# .

In mathematics, a semimodule over a semiring R is like a module over a ring except that it is only a commutative monoid rather than an abelian group.
Definition

Formally, a left R-semimodule consists of an additively-written commutative monoid M and a map from $$R \times M$$ to M satisfying the following axioms:

$$r (m + n) = rm + rn$$
$$(r + s) m = rm + sm$$
$$(rs)m = r(sm)$$
$$1m = m$$
$$0_R m = r 0_M = 0_M.$$

A right R-semimodule can be defined similarly. For modules over a ring, the last axiom follows from the others. This is not the case with semimodules.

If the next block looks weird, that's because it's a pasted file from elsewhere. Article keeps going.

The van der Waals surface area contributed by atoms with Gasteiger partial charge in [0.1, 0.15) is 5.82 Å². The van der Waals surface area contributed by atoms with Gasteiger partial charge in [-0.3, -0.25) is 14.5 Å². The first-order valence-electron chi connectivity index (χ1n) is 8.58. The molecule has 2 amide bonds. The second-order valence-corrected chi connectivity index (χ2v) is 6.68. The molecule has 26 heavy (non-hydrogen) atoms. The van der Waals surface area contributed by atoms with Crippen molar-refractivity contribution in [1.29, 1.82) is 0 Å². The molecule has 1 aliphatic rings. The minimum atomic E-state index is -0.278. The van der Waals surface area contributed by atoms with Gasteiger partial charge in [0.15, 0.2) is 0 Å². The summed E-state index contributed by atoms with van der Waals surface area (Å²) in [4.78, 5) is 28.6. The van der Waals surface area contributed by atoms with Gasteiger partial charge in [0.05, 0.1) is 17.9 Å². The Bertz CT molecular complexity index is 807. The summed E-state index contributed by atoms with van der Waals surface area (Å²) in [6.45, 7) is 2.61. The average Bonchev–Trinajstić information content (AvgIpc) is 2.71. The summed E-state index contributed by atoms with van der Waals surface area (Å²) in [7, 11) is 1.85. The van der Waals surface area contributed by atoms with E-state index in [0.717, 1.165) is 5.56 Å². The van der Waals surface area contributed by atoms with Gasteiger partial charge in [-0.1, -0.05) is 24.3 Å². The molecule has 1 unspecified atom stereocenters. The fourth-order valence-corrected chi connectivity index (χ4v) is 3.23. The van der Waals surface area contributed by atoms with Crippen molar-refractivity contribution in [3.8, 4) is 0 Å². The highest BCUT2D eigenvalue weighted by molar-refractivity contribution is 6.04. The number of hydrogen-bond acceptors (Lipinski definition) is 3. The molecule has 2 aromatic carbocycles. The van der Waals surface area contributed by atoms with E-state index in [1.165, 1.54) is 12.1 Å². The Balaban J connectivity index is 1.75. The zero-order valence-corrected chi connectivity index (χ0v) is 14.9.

Examples

If R is a ring, then any R-module is an R-semimodule. Conversely, it follows from the second, fourth, and last axioms that (-1)m is an additive inverse of m for all m \in M, so any semimodule over a ring is in fact a module. Any semiring is a left and right semimodule over itself in the same way that a ring is a left and right module over itself. Every commutative monoid is uniquely an $$\mathbb{N}$$-semimodule in the same way that an abelian group is a $$\mathbb{Z}$$-module.